When we picked up the girls, one came running with a young sparrow in her hand.  They had found it in a classroom and it couldn't fly.  So we brought it home and I put it in one of the rooms of the rabbit cage (rabbits doubled up at the moment).  A few minutes later the pillow maker man came on his bicycle and I decided to have him fill up the huge stuffed teddy bear that someone had cut and taken stuffing from — our own lilttle vandalism.  I have pictures of the bear getting re-stuffed, and even his bowtie back on.  Then I had four more small pillows made as our original ones were really grimy. 

Then I went back to dealing with math.  I met with the girls and the teacher — actually the Bengalli teacher is here today but I asked her to do math, given the problems.  I had a heart to heart with the girls.  I said I was not upset with them specifically, but they had to work harder at getting the information into their heads.  I said these were battles I'd had with all their teachers and reminded them of the candy game when they didn't know numbers.

I often use the metaphor of cancer.  In fact I once wrote CANCER on the board to shake up the teachers!  Illiteracy for these children is a cancer.  it will kill them.  You don't ask a child with cancer if they want chemo — even if they are orphans and have suffered.  Or, at least I don't.  I told this to the kids.  I told them I really knew how terrible their lives had been and what they had been through — that if I didn't really understand that, I wouldn't be here.  But learning is their survival now.  It is their chemo.  They know about my chemo.  If I hadn't had chemo I wouldn't be here with them.  "Mercy" is not letting them die of illiteracy.  I told them they were each very strong or they would not have survived, and that each had don'e things to protect themselves, had acted strongly.  Several looked reflective and tearful.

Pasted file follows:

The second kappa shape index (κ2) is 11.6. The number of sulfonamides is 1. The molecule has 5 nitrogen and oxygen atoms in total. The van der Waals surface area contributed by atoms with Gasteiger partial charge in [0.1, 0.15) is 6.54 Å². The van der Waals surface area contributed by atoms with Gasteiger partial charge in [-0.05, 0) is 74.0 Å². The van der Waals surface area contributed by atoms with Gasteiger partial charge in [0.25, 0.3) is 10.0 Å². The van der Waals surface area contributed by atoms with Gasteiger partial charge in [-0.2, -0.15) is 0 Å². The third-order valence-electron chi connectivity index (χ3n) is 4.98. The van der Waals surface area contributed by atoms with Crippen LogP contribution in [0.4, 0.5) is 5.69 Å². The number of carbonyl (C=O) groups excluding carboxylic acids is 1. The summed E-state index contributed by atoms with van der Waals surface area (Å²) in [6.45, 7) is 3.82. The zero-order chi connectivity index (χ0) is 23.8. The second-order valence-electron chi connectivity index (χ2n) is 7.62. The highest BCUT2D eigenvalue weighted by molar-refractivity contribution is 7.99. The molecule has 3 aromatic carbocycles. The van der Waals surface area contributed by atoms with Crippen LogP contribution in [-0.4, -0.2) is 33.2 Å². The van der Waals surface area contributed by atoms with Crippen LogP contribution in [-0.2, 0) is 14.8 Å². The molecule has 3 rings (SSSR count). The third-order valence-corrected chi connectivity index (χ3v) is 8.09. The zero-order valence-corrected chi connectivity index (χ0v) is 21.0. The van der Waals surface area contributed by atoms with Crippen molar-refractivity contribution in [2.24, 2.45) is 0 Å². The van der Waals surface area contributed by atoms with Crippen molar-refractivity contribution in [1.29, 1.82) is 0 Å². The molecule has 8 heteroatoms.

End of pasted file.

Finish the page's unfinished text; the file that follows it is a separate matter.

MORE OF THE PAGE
Can girls at this age — probably about 8-12 when they came two years ago, be educated if they have had no prior education?  I think of this question also in relation to Interntional adoption, particularly when the language is different.  If it is this hard for them catching up, learning concepts, what must it be like if they also had to do all of this in a new language, with not substantive assistance in their own language?  How do you learn math concepts when you don't understand the words being used to explain?  How do you learn grammar when you do not know grammar in your mother tongue?  The girls' Bengali is improving dramatically (I am told) but it is not yet what it should be for them to integrate into a community of educated people.  This is NOT like the situations of immigrant families with children who suddenly change languages, but often do extrememly well, because of their foundations.  How do you build when the foundation is so weak?  Where do you start?

I am comfortable with where we started, the basics, colors, shapes, alphabets, numbers.  I think some of our early teachers were rigid and stayed only with the methods used in the schools,   These are methods Indians complain about, rote memory with passing grade being 40%.  As I write this I know it is hard for anyone today to realize how deficient they were.  When I look back, as I write this, I am actually thrilled they have come so far.

But, they do not understand that multiplication is a short form of addition.

They do not understand the concept of borrowing in subtraction, so sometimes they get it right and sometimes they get it wrong.

See, I"m still worrying.  But in spite of my worries, this IS Saturday night and so they will stay up until midnight watching movies.  I KNOW they need down time.  I read somewhere that watching funny movies before sleep makes sleep better so sometimes in the evening I let them watch a funny movie before sleep time. 

As the day ends, the girls have turned on TV, and will be up long after I've fallen asleep.  The baby sparrow is doing fine, but calling out, pacing in front of the cage.  I put a potted plant in the cage but the bird shows no interest in this mini tree and has instead gone to sleep in the corner.

Tomorrow is Sunday.  The girls will sleep in, and then work on a drama they are doing — learning scripts.  I want to get them to a play.  They didn't really understand that in drama the actors repeat the written script.  It's not improv, but rather another form of disciplined learning.  They are really enjoying the process.  With them, everything is new.

July 2009